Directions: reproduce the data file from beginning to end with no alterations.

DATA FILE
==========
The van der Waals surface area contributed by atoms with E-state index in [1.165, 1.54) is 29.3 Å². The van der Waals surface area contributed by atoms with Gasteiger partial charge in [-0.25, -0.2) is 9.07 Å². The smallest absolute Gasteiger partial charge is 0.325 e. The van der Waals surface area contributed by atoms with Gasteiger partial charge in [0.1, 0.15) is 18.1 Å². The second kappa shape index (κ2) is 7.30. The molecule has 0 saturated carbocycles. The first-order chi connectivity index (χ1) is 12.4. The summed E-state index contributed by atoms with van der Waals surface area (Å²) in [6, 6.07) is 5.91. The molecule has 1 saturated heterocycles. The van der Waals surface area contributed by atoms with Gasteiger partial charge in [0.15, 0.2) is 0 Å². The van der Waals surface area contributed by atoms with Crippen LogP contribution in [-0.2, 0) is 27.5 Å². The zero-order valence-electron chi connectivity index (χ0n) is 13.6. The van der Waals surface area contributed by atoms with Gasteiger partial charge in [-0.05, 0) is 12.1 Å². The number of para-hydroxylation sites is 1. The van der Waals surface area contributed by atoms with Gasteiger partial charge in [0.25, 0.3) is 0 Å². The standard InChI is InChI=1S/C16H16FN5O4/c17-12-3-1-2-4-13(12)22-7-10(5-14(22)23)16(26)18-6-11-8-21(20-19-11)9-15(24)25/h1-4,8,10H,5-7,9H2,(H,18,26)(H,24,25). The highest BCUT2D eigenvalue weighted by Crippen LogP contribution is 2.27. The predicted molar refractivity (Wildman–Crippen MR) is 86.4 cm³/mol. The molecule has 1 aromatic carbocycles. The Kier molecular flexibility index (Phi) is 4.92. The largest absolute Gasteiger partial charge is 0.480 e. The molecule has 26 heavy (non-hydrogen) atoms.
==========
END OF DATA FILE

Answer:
The van der Waals surface area contributed by atoms with E-state index in [1.165, 1.54) is 29.3 Å². The van der Waals surface area contributed by atoms with Gasteiger partial charge in [-0.25, -0.2) is 9.07 Å². The smallest absolute Gasteiger partial charge is 0.325 e. The van der Waals surface area contributed by atoms with Gasteiger partial charge in [0.1, 0.15) is 18.1 Å². The second kappa shape index (κ2) is 7.30. The molecule has 0 saturated carbocycles. The first-order chi connectivity index (χ1) is 12.4. The summed E-state index contributed by atoms with van der Waals surface area (Å²) in [6, 6.07) is 5.91. The molecule has 1 saturated heterocycles. The van der Waals surface area contributed by atoms with Gasteiger partial charge in [0.15, 0.2) is 0 Å². The van der Waals surface area contributed by atoms with Crippen LogP contribution in [-0.2, 0) is 27.5 Å². The zero-order valence-electron chi connectivity index (χ0n) is 13.6. The van der Waals surface area contributed by atoms with Gasteiger partial charge in [-0.05, 0) is 12.1 Å². The number of para-hydroxylation sites is 1. The van der Waals surface area contributed by atoms with Gasteiger partial charge in [0.25, 0.3) is 0 Å². The standard InChI is InChI=1S/C16H16FN5O4/c17-12-3-1-2-4-13(12)22-7-10(5-14(22)23)16(26)18-6-11-8-21(20-19-11)9-15(24)25/h1-4,8,10H,5-7,9H2,(H,18,26)(H,24,25). The highest BCUT2D eigenvalue weighted by Crippen LogP contribution is 2.27. The predicted molar refractivity (Wildman–Crippen MR) is 86.4 cm³/mol. The molecule has 1 aromatic carbocycles. The Kier molecular flexibility index (Phi) is 4.92. The largest absolute Gasteiger partial charge is 0.480 e. The molecule has 26 heavy (non-hydrogen) atoms.